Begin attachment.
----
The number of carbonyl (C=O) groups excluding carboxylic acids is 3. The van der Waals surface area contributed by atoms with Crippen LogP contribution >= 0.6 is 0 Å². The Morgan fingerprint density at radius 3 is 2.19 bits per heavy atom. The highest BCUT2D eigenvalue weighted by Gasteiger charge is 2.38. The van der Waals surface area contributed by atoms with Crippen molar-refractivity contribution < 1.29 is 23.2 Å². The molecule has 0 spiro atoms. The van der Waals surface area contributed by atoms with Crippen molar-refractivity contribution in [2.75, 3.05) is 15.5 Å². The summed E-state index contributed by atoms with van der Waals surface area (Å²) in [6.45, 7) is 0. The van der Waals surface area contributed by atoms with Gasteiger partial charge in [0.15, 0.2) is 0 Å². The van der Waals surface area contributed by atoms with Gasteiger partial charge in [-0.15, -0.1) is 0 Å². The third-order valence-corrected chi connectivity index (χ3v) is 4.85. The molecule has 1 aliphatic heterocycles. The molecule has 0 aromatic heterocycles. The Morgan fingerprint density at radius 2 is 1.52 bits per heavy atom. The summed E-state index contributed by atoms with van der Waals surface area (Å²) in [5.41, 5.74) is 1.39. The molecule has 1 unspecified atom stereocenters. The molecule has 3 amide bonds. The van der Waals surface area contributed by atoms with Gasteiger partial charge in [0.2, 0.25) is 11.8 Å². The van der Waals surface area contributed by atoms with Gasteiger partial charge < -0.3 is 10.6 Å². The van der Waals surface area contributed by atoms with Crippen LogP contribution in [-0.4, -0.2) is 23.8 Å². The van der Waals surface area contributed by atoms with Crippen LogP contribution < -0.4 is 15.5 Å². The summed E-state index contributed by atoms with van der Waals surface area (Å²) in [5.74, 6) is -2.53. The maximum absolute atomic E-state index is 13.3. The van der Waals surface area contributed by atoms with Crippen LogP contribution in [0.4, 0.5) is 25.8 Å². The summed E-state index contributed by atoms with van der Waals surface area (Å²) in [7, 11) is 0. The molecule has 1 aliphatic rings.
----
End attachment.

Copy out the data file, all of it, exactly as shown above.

The number of carbonyl (C=O) groups excluding carboxylic acids is 3. The van der Waals surface area contributed by atoms with Crippen LogP contribution >= 0.6 is 0 Å². The Morgan fingerprint density at radius 3 is 2.19 bits per heavy atom. The highest BCUT2D eigenvalue weighted by Gasteiger charge is 2.38. The van der Waals surface area contributed by atoms with Crippen molar-refractivity contribution < 1.29 is 23.2 Å². The molecule has 0 spiro atoms. The van der Waals surface area contributed by atoms with Crippen molar-refractivity contribution in [2.75, 3.05) is 15.5 Å². The summed E-state index contributed by atoms with van der Waals surface area (Å²) in [6.45, 7) is 0. The van der Waals surface area contributed by atoms with Gasteiger partial charge in [0.15, 0.2) is 0 Å². The van der Waals surface area contributed by atoms with Gasteiger partial charge in [-0.15, -0.1) is 0 Å². The third-order valence-corrected chi connectivity index (χ3v) is 4.85. The molecule has 1 aliphatic heterocycles. The molecule has 0 aromatic heterocycles. The Morgan fingerprint density at radius 2 is 1.52 bits per heavy atom. The summed E-state index contributed by atoms with van der Waals surface area (Å²) in [5.41, 5.74) is 1.39. The molecule has 1 unspecified atom stereocenters. The molecule has 3 amide bonds. The van der Waals surface area contributed by atoms with Gasteiger partial charge in [0.2, 0.25) is 11.8 Å². The van der Waals surface area contributed by atoms with Gasteiger partial charge < -0.3 is 10.6 Å². The van der Waals surface area contributed by atoms with Crippen LogP contribution in [-0.4, -0.2) is 23.8 Å². The van der Waals surface area contributed by atoms with Crippen LogP contribution < -0.4 is 15.5 Å². The summed E-state index contributed by atoms with van der Waals surface area (Å²) in [5.74, 6) is -2.53. The maximum absolute atomic E-state index is 13.3. The van der Waals surface area contributed by atoms with Crippen LogP contribution in [0.4, 0.5) is 25.8 Å². The summed E-state index contributed by atoms with van der Waals surface area (Å²) in [7, 11) is 0. The molecule has 1 aliphatic rings.